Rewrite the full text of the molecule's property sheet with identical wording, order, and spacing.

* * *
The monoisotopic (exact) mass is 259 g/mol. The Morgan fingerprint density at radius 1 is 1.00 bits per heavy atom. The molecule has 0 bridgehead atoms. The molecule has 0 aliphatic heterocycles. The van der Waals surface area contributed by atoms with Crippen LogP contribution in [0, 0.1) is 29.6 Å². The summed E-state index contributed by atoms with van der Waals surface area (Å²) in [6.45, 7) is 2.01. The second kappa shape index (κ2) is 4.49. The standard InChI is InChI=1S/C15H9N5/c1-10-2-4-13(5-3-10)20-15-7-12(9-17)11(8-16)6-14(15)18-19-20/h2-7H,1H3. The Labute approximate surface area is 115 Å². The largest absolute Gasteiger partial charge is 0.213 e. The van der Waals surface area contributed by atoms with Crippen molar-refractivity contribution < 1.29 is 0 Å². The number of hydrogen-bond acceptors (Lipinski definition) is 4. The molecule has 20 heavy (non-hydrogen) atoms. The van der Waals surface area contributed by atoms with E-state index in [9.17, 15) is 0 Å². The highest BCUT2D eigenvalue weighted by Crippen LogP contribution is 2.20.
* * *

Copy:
The monoisotopic (exact) mass is 259 g/mol. The Morgan fingerprint density at radius 1 is 1.00 bits per heavy atom. The molecule has 0 bridgehead atoms. The molecule has 0 aliphatic heterocycles. The van der Waals surface area contributed by atoms with Crippen LogP contribution in [0, 0.1) is 29.6 Å². The summed E-state index contributed by atoms with van der Waals surface area (Å²) in [6.45, 7) is 2.01. The second kappa shape index (κ2) is 4.49. The standard InChI is InChI=1S/C15H9N5/c1-10-2-4-13(5-3-10)20-15-7-12(9-17)11(8-16)6-14(15)18-19-20/h2-7H,1H3. The Labute approximate surface area is 115 Å². The largest absolute Gasteiger partial charge is 0.213 e. The van der Waals surface area contributed by atoms with Crippen molar-refractivity contribution < 1.29 is 0 Å². The number of hydrogen-bond acceptors (Lipinski definition) is 4. The molecule has 20 heavy (non-hydrogen) atoms. The van der Waals surface area contributed by atoms with E-state index in [9.17, 15) is 0 Å². The highest BCUT2D eigenvalue weighted by Crippen LogP contribution is 2.20.